My friend the great thinker pines for dictatorship

After the first round of the parliamentary elections I asked my friend, who is usually referred to in the press as the great thinker, if he applied his right and duty and participated in the elections.
I was surprised to hear him saying that he did not and will not participate in any elections because he does not believe in democracy.
I thought at first that he was joking, for I have known him for more than 40 years and we have participated in many conferences and seminars on democracy together.
But he was not joking. And so I asked him if he was ok, healthwise; if his family was ok and if his financial situation is ok, perhaps this is why he said this. But he told me that everything was fine. I also asked him about his latest writings because thinkers get depressed if they stop writing. He opened a small handbag and handed me his latest book on the revolutions of the Arab Spring. 
I found out the truth when I asked him about his latest readings, for in our youth we used to brag about reading something that the rest of us had not. He told me that he had just finished reading two books that he bought in Paris. The first was by a French author and the second was by an American author, both of whom consider democracy and the multi-party system a trick practiced by the political elite.
I asked if he or the two authors suggest an alternative. As if he was expecting the question, he replied instantly: “Yes. The developmental model.”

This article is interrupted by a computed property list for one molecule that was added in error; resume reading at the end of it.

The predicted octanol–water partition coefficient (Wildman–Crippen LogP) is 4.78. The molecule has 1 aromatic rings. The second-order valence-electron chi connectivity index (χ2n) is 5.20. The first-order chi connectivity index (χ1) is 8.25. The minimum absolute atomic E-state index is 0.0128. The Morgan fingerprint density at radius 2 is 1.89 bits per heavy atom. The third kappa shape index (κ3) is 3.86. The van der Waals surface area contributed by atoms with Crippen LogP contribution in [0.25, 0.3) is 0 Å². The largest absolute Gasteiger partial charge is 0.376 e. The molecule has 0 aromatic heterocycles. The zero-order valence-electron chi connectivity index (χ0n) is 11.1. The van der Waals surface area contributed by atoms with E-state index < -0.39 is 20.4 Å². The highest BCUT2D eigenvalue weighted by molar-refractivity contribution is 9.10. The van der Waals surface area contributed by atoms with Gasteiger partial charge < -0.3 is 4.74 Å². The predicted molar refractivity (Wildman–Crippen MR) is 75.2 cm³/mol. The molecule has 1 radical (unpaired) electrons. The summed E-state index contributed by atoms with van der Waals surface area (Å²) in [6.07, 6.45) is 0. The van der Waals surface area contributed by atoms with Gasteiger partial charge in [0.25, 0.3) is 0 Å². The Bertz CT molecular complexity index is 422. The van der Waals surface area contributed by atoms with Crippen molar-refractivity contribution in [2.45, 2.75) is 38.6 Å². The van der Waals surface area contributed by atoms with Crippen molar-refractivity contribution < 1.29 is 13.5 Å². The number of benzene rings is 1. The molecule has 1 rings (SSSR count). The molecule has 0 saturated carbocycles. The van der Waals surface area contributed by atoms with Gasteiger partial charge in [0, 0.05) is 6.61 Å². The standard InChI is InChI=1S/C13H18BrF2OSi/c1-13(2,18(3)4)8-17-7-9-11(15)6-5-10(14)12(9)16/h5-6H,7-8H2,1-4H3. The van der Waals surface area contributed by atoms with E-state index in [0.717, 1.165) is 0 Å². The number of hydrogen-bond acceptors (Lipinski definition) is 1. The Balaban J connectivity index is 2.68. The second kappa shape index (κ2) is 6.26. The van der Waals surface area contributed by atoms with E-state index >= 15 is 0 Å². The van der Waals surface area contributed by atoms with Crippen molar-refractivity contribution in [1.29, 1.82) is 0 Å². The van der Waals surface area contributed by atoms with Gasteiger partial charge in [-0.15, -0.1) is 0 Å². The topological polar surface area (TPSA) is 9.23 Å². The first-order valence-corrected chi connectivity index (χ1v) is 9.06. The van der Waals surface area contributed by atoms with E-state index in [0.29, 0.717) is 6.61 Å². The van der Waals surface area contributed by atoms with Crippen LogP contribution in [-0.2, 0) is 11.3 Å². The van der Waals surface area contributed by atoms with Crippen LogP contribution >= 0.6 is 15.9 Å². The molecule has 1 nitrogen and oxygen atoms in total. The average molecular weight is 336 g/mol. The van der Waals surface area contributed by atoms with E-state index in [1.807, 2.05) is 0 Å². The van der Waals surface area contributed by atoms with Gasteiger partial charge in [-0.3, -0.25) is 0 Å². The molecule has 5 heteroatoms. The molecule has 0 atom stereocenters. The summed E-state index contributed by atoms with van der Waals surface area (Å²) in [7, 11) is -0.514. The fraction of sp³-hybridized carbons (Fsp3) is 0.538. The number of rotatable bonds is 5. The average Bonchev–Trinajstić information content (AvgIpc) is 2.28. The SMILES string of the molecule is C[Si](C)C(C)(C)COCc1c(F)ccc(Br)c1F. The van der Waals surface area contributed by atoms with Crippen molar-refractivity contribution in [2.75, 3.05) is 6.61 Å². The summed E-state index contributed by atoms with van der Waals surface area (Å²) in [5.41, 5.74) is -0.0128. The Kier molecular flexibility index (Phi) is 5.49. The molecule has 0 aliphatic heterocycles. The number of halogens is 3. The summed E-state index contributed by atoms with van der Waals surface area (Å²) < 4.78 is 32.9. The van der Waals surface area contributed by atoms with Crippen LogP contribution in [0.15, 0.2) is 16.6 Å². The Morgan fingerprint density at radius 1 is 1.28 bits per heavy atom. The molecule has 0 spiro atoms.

Then he started telling me about President Park of South Korea and President Yukio of Singapore, and how Singapore came in first or second place in the United Nations' index of progress. 
And since I know of this index, I told him that all the other eight countries of the top 10 index, namely Switzerland, Canada, Sweden, Norway, Denmark, the United States, Britain and Kuwait, have democratic regimes.
But my friend the great thinker is not the kind who easily recognizes his mistake. He asked me: “Who are the rulers under whom Egypt flourished?” 
I told him that if he was referring to Mohamed Ali and Gamal Abdel Nasser, both ended up with a defeat that thwarted their projects, unlike what happened in the liberal Egypt between 1922 and 1952 when there was a real renaissance led by Talaat Harb in industry, Ahmed Lotfy al-Sayed, Taha Hussein and Tawfiq al-Hakim in culture, Mostafa Mosharafa and Roushdi Saeed in science, Youssef Wahbi, Mohamed Abdel Wahab and Umm Kulthum in art and Hoda Shaarawy, Sayza Nabrawi and Doria Shafik in women’s liberation.
Then I told him it is obvious that he has the same dream of the intellectuals of the 1930s and 1940s for a fair despot, and that he probably hopes Abdel Fattah al-Sisi is that despot.
“Indeed,” the 80-year-old great thinker said as a tear dropped from his eye.
Edited translation from Al-Masry Al-Youm

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